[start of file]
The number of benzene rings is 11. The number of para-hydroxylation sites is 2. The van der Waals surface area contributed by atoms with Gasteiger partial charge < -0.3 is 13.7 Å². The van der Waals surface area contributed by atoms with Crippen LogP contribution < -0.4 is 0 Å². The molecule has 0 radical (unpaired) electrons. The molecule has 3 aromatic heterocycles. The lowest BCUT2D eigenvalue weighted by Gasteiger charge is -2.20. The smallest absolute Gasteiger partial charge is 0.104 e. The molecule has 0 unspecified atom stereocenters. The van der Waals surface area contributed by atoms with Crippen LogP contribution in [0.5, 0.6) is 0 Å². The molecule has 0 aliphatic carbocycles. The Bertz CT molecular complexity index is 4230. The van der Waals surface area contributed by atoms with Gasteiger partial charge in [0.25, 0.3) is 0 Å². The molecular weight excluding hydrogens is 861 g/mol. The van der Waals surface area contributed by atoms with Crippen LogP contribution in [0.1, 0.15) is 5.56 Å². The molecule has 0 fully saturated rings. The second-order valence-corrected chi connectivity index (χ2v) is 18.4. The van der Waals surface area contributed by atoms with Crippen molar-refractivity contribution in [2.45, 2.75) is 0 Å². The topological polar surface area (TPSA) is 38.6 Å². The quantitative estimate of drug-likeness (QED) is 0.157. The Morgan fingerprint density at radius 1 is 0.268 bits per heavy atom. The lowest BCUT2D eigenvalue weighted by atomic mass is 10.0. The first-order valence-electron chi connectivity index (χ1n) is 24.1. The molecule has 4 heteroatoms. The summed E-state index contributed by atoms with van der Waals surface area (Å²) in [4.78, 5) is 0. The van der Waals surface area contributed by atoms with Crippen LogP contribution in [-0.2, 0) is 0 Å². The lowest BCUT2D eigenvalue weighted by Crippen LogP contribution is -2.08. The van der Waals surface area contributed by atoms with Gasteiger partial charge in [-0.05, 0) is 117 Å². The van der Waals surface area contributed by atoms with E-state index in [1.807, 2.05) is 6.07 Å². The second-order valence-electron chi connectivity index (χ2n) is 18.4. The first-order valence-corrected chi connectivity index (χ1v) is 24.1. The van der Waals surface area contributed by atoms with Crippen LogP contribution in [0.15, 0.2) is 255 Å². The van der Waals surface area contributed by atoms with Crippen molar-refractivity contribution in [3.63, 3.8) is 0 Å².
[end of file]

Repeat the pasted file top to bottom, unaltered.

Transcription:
The number of benzene rings is 11. The number of para-hydroxylation sites is 2. The van der Waals surface area contributed by atoms with Gasteiger partial charge < -0.3 is 13.7 Å². The van der Waals surface area contributed by atoms with Crippen LogP contribution < -0.4 is 0 Å². The molecule has 0 radical (unpaired) electrons. The molecule has 3 aromatic heterocycles. The lowest BCUT2D eigenvalue weighted by Gasteiger charge is -2.20. The smallest absolute Gasteiger partial charge is 0.104 e. The molecule has 0 unspecified atom stereocenters. The van der Waals surface area contributed by atoms with Crippen LogP contribution in [0.5, 0.6) is 0 Å². The molecule has 0 aliphatic carbocycles. The Bertz CT molecular complexity index is 4230. The van der Waals surface area contributed by atoms with Gasteiger partial charge in [0.25, 0.3) is 0 Å². The molecular weight excluding hydrogens is 861 g/mol. The van der Waals surface area contributed by atoms with Crippen LogP contribution in [0.1, 0.15) is 5.56 Å². The molecule has 0 fully saturated rings. The second-order valence-corrected chi connectivity index (χ2v) is 18.4. The van der Waals surface area contributed by atoms with Crippen molar-refractivity contribution in [2.45, 2.75) is 0 Å². The topological polar surface area (TPSA) is 38.6 Å². The quantitative estimate of drug-likeness (QED) is 0.157. The Morgan fingerprint density at radius 1 is 0.268 bits per heavy atom. The lowest BCUT2D eigenvalue weighted by atomic mass is 10.0. The first-order valence-electron chi connectivity index (χ1n) is 24.1. The molecule has 4 heteroatoms. The summed E-state index contributed by atoms with van der Waals surface area (Å²) in [4.78, 5) is 0. The van der Waals surface area contributed by atoms with Crippen LogP contribution in [-0.2, 0) is 0 Å². The lowest BCUT2D eigenvalue weighted by Crippen LogP contribution is -2.08. The van der Waals surface area contributed by atoms with Gasteiger partial charge in [-0.05, 0) is 117 Å². The van der Waals surface area contributed by atoms with E-state index in [1.807, 2.05) is 6.07 Å². The second-order valence-electron chi connectivity index (χ2n) is 18.4. The first-order valence-corrected chi connectivity index (χ1v) is 24.1. The van der Waals surface area contributed by atoms with Crippen LogP contribution in [0.15, 0.2) is 255 Å². The van der Waals surface area contributed by atoms with Crippen molar-refractivity contribution in [3.63, 3.8) is 0 Å².